Zen And The Art Of Motorcycle Evidence. Norfolk & Norwich Medico-Legal Society 21st September 2006 Jonathan Dingle MCIArb Barrister Mediator 199 Strand London Clerksroom Taunton . Eicdence is tested on the balance of probabilities. But what does that mean? How is a judge “satisfied”?
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Norfolk & Norwich
21st September 2006
MCIArb Barrister Mediator
199 Strand London
But what does that mean?
How is a judge “satisfied”?
Why does a judge “find as a fact”?
Research suggests judges look for evidence that is:
The CA held:
POWELL v HANSEN  EHWC 4964 (Mr R Thorn QC)
Defendant car driver approaches left hand bend. He overshoots a junction to left on the apex of the bend. He stops to look at a signpost.
A bike collides with the rear of the car.
Held: 80/20 against motorcyclist.
Biker should have seen car.
Defendant should have gone ahead rather than stopping in the bend.
He owed a duty to other careless road users.
The defendant’s car broke down in the road. He was unable to push it so left it between 2 lamp posts on left hand side of road.
The car was visible for 300m.
Bike collides with rear of car.
Held: 70/30 against biker.
On appeal biker 100% liable.
The Claimant was riding a motorcycle along a country lane with a maximum speed limit of 60mph. Whilst negotiating a left hand bend he collided with an agricultural vehicle that was turning right from a junction on the Claimant’s left. There were no signs or markings warning of the junction.
At first instance the Judge found for the Claimant. On appeal there was no evidence that the junction was unusually dangerous or the agricultural vehicle was out of the ordinary. This was exactly the type of junction that could be anticipated on an unclassified road. There was an onus on drivers on small unclassified roads to drive in a manner that did not put them at risk of being surprised by what was around the next corner.
Macklin –v- Baird (2002)
Biker collided with rear offside of tractor pulling out of a minor road. Biker alleged tractor should have used alternative access route with better visibility. The judge in Taunton found that liability rested entirely with the Claimant for riding too fast and failing to anticipate agricultural traffic.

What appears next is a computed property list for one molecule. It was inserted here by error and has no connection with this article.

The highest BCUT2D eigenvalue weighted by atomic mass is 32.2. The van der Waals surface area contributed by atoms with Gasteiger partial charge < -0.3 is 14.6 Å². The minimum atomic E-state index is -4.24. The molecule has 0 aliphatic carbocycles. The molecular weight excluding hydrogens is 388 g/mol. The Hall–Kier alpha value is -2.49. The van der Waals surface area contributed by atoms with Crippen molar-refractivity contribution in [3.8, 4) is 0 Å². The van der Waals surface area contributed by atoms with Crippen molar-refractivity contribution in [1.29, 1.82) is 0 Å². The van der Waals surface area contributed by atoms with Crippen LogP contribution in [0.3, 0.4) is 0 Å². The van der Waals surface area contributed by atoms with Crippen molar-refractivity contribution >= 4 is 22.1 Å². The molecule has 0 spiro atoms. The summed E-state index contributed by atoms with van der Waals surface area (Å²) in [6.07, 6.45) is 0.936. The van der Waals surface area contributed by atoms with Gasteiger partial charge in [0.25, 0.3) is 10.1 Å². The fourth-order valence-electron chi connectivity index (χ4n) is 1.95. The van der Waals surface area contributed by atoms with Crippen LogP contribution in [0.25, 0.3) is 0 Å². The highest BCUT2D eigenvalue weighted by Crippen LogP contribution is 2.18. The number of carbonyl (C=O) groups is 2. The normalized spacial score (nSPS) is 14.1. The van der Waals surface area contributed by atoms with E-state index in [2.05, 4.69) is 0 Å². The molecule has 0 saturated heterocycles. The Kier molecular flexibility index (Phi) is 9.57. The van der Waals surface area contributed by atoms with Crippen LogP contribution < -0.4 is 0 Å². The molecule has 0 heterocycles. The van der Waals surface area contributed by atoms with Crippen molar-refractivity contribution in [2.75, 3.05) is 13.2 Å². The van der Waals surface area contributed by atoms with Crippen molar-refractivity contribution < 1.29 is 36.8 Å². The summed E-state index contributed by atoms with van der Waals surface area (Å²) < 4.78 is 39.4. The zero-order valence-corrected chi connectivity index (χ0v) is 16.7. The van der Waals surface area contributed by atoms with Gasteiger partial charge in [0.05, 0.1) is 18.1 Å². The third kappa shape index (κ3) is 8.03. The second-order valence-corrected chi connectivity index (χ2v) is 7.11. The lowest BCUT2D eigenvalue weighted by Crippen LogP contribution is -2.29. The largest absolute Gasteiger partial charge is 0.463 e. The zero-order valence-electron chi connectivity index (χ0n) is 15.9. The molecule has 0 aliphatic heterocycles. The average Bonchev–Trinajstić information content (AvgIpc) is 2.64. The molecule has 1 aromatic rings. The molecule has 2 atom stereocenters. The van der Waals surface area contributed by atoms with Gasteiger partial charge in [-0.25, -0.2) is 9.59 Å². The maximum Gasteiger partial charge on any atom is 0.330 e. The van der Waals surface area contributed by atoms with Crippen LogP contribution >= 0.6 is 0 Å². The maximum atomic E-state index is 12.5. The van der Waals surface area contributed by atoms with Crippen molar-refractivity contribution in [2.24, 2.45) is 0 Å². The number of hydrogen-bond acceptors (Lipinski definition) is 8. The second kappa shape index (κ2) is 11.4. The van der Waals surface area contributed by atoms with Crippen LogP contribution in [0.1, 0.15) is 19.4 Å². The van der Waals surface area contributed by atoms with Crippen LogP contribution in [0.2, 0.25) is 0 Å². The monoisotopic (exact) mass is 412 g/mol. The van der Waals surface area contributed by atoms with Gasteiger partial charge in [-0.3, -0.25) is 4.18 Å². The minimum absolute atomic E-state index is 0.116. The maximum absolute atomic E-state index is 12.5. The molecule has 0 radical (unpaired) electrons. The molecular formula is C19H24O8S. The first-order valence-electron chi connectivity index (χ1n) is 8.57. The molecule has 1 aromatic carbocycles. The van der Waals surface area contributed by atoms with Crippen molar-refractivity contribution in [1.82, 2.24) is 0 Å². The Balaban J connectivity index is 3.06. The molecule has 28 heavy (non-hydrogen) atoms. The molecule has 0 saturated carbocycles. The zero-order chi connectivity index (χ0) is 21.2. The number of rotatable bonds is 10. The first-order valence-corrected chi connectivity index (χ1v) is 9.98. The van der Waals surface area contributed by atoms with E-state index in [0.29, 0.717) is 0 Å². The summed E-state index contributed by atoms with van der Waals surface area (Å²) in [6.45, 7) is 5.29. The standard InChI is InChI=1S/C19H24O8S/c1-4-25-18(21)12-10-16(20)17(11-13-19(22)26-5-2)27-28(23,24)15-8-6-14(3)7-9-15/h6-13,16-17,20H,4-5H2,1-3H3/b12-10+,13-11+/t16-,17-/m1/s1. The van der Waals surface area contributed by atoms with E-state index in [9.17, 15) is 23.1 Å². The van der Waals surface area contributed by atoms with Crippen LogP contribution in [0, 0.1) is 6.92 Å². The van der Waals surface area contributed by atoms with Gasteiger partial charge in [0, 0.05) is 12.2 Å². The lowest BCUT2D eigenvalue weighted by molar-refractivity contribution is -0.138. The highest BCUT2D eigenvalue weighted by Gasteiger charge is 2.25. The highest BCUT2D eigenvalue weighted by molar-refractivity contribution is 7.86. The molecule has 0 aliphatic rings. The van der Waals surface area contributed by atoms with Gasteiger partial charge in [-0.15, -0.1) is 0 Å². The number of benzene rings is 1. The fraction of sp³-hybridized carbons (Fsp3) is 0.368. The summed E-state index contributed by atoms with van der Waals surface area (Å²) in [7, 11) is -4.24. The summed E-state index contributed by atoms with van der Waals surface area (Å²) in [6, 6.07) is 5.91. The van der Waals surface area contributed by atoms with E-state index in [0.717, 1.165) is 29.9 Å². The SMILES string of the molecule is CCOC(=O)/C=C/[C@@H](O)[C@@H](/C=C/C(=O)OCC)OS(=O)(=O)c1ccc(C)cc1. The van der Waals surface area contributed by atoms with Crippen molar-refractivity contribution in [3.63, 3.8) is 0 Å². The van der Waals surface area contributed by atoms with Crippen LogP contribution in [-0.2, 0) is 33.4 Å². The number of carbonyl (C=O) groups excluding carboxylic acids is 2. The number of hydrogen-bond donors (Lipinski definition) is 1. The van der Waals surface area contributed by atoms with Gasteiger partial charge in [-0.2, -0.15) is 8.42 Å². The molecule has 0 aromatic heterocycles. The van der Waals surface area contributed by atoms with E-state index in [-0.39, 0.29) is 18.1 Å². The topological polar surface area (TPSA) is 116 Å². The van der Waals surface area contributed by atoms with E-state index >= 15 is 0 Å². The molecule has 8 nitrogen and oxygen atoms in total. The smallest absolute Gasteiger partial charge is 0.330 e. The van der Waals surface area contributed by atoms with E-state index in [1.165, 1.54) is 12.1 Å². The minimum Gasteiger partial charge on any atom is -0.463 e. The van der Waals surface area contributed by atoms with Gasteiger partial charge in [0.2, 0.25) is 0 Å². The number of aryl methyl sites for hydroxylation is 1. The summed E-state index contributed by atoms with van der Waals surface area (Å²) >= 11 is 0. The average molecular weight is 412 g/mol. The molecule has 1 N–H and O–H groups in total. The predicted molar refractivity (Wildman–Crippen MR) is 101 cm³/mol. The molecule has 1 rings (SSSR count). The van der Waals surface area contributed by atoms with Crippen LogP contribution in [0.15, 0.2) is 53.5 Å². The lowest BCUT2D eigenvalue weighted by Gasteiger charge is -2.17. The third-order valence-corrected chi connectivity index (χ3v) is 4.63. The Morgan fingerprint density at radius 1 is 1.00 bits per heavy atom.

Lamoon v Fry EWCA Civ 591
Collision between on a country lane where a car was doing 40mph and a bike which was on the wrong side of the road doing 5mph, 15 metres from a bend. The judge apportioned liability 40:60 against the bike. On appeal, the Court of Appeal held that the judge had found negligence by making a finding that a speed of 40 mph without slowing for the bend, given the restrictive view due to the hedgerows, had been too fast. It was impossible to say that the judge had been wrong to conclude that the excessive speed was a cause of the accident. Notwithstanding the finding that F had been properly keeping to his side of the road, a motorist on such a road nevertheless had to be aware of other users who could be put at risk by driving too fast for the conditions.
Zen in the management of risk:
"Trials never end, of course. Unhappiness and misfortune are bound to occur as long as people live, but there is a feeling now, that was not here before, and is not just on the surface of things, but penetrates all the way through: we've won it. It's going to get better now. You can sort of tell these things."
Robert Pirsig … ZAMM